Monday, September 28, 2015


Weekly Opinion Editorial
by Steve Fair

    In 1998, OU and OSU economists produced a report on a number of factors that needed improvement if Oklahoma were to become more prosperous.  Passage of right-to-work, lower workers comp rates, and tort reform topped the economic factors, but chief among the social issues was lowering the rates of divorce, out-of-wedlock births and child abuse. Oklahoma has a high rate of divorce; 13.5% of Oklahomans have been divorced.  This is the highest rate in the 5 state region.  In comparison, only 10.8% of Texans have been divorced.     
     Former Governor Frank Keating persuaded the legislature to establish a government/private sector partnership entitled the Oklahoma Marriage Initiative to work at lowing the state’s high divorce rate.  More than 80% of the funding for the marriage initiative was to come from the state's pool of federal welfare funds- Temporary Assistance for Needy Families. Keating’s stated goal was to reduce the rate of divorce in Oklahoma by one third over the next decade.  Keating believed that counseling, training, and mentoring young families would not only help that family directly, but ultimately also save the state money.
     It is a well-known fact that unstable families and divorce cost taxpayers.  According to a 2008 Institute for American Values study, increasing family stability by even 1 percent can result in $43 million of savings for Oklahoma state government.
     The OMI long ago abandoned the goal of reducing the divorce rate by a third in a decade.  Since the OMI was established Oklahoma’s divorce rate has increased from 11.6% to 13.5%.  Oklahoma’s increase in the rate of divorce has mirrored the country. Most conservative states have higher rates of divorce than liberal states because most Red states are more religious and young people are taught to marry and not just live together.  "In Oklahoma our divorce rate is high, that's the truth," said Marriage Initiative Director Kendy Cox, "here in Oklahoma we believe in the institution of marriage. We chose to get married; we just don't know how to navigate our marriages."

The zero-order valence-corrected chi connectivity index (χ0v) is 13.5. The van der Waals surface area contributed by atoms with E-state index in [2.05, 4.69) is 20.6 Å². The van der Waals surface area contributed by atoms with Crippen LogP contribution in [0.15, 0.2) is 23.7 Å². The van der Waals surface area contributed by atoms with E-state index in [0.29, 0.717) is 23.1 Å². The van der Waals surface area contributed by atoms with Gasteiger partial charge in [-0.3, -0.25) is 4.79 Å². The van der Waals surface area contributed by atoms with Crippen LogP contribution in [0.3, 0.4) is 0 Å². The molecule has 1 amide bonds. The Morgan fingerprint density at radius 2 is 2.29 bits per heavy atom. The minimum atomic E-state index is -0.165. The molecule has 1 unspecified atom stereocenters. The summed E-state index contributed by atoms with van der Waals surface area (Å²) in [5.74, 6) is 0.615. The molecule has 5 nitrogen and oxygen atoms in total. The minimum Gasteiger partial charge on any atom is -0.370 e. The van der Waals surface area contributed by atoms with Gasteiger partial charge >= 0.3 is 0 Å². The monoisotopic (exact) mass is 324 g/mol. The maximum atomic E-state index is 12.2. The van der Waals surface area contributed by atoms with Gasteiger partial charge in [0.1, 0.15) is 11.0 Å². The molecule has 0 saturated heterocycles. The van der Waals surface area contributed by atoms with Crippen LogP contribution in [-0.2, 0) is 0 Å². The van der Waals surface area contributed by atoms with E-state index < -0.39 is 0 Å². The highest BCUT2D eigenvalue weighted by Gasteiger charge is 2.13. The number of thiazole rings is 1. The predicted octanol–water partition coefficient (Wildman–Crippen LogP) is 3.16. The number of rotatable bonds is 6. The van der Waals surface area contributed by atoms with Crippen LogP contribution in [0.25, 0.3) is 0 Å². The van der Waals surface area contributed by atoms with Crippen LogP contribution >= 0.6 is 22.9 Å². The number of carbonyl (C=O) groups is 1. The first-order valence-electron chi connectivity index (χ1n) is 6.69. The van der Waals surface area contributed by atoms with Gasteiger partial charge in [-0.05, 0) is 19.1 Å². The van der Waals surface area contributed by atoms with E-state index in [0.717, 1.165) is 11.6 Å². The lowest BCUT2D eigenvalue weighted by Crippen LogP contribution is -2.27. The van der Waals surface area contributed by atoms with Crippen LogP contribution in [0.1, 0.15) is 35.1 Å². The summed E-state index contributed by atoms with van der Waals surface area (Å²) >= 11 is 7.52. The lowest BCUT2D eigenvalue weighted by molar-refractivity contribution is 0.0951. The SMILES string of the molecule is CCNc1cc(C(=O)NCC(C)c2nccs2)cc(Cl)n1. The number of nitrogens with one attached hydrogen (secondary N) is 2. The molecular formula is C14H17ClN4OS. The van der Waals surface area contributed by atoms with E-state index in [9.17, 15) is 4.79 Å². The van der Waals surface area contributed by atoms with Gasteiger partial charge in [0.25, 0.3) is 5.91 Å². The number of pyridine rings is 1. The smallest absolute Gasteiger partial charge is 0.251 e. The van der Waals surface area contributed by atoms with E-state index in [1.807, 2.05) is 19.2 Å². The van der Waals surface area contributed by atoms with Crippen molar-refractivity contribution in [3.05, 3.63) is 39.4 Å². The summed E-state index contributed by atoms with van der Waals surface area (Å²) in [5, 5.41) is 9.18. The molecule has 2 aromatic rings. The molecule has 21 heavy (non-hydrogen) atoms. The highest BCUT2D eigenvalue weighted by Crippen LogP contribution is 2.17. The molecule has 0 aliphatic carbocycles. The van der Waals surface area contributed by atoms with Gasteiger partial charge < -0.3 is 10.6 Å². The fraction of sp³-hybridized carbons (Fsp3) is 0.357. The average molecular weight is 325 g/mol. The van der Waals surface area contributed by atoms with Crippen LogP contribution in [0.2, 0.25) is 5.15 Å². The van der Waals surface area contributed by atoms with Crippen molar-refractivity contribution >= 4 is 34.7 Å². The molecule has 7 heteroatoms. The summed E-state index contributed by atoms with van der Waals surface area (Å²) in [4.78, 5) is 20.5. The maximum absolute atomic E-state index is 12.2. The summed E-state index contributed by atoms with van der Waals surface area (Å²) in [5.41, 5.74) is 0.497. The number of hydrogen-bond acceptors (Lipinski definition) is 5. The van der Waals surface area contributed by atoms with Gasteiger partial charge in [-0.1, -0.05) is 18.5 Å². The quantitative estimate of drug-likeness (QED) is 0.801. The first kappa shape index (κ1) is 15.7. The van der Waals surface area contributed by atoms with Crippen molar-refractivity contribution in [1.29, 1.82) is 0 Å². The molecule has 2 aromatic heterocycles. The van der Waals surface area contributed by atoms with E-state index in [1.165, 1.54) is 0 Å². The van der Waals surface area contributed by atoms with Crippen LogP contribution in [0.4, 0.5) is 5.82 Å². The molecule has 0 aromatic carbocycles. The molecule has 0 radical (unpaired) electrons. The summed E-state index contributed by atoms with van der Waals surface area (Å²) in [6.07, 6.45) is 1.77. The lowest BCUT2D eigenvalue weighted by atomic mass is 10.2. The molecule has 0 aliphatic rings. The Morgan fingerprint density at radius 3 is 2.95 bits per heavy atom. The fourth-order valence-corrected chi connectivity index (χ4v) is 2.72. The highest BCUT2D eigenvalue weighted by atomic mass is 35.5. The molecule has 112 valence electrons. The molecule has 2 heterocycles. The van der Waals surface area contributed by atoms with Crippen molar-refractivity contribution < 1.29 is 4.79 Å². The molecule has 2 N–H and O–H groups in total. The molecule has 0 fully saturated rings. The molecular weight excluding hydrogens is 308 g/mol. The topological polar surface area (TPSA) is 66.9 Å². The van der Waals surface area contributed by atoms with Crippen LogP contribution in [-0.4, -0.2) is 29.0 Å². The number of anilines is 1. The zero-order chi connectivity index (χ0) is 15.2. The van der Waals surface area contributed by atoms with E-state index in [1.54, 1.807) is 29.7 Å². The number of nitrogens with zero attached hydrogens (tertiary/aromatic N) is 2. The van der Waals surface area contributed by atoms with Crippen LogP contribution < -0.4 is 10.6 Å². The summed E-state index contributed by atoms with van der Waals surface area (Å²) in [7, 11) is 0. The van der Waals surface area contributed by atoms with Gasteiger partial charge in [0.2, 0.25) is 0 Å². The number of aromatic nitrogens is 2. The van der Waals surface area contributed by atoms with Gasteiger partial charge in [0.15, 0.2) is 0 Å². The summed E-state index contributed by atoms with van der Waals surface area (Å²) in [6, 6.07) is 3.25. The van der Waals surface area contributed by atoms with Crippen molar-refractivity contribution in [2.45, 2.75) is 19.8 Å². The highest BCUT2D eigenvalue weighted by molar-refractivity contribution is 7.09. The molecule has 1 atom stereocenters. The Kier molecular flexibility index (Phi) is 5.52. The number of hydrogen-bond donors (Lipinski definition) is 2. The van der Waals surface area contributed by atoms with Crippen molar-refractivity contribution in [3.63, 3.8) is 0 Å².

Since its inception, the OMI has trained over 4,000 volunteers, touching over 400,000 Oklahomans with its training and education.  It continues to have strong support in the state legislature.  Former Speaker of the House T.W. Shannon authored a bill that used some of the discretionary federal welfare monies to pay for public-service announcements promoting the benefits of marriage.  Those PSAs started running earlier this year. Moving forward, one of the Oklahoma Marriage Initiative’s new endeavors is to help couples who are already in crisis, rather than solely focusing on prevention. “We have been so focused on prevention throughout the years, that we have not thought enough about the specific needs of couples in crisis,” Cox said.  It is clear the OMI has not been able to reduce the divorce rate, so can government save marriages?  Is it the government’s job to save marriages? 
     The short answer is no on both counts!  Government didn’t institute marriage- God did.  Marriage is a covenant between one man and one woman.  According to Andreas Kostenberger, that means a couple must understand and commit themselves to five things in their marriage:  (1) The permanence of marriage, (2) the sacredness of marriage, (3) the intimacy of marriage, (4) the mutuality of marriage, and (5) the exclusiveness of marriage.  “A covenant marriage is a sacred bond between a man and a woman, instituted by and publically entered into before God,” Kostenberger says.
     Economically it makes sense for government to try and keep families intact and stable, but no seminar or counseling session will produce the needed result of an exchanged life.  That can only come from a regenerated heart.
     The federal government has been at war against biblical marriage for years.  From tax penalties for married couples to the recent recognition of same-sex marriage, it is abundantly clear the feds could care less about traditional marriage.  Government, at any level, can’t save marriages with secular solutions for a divine institution.  

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